Let’s look at the dictionary’s second definition of feminism: “organized activity in support of women’s rights and interests.” There are a number of passages in the Writings that indicate that Baha’is should engage in such activity. Here are a few:
In the course of the current year which has been designated “International Women’s Year” as a world-wide activity of the United Nations, the Baha’is, particularly in these eighty national communities, should initiate and implement programs which will stimulate and promote the full and equal participation of women in all aspects of Baha’i community life, so that through their accomplishments the friends will demonstrate the distinction of the Cause of God in this field of human endeavour.2
“…in support of …”
Work ye for the guidance of the women in that land, teach the young girls and the children, so that the mothers may educate their little ones from their earliest days, thoroughly train them, rear them to have a goodly character and good morals, guide them to all the virtues of humankind, prevent the development of any behaviour that would be worthy of blame, and foster them in the embrace of Baha’i education.3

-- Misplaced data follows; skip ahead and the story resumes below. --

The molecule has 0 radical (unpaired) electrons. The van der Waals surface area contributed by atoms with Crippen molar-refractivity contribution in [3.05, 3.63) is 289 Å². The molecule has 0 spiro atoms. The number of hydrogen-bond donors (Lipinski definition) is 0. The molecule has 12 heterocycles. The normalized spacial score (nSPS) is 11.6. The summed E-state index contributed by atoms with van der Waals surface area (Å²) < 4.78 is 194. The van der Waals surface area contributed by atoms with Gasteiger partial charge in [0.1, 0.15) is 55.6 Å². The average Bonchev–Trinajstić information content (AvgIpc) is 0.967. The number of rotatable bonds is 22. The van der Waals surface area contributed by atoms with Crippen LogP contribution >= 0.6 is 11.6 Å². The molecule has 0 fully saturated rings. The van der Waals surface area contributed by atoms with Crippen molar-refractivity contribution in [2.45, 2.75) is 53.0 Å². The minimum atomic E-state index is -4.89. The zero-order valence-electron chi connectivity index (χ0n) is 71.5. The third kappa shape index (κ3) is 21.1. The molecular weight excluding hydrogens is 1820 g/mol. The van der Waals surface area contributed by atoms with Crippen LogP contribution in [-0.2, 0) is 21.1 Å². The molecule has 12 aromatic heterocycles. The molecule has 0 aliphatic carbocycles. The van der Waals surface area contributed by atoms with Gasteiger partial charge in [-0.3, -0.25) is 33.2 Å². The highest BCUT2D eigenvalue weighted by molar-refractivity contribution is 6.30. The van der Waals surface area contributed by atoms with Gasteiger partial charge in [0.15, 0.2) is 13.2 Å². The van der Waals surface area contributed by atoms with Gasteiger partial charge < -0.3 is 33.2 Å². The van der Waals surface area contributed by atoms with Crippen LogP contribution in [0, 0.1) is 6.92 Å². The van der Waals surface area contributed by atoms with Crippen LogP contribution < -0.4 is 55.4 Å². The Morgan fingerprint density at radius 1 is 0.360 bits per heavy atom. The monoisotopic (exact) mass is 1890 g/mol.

“…women’s rights and interests”
And among the teachings of His Holiness Baha’u’llah is the equality of women and men. The world of humanity has two wings — one is women and the other men. Not until both wings are equally developed can the bird fly. Should one wing remain weak, flight is impossible.4
Examining these quotations indicates that the female half of humanity should be “developed”, that we should “work”, that we should be “thorough”, that we should “guide” and “foster” women and girls, and that we should “initiate and implement programs” to promote the equality and interests of women.
BELIEF AND ACTION TOGETHER
Abdu’l-Baha expressed His hopes for women’s equality very clearly:
It is my hope that the banner of equality may be raised throughout the five continents where as yet it is not fully recognized and established.5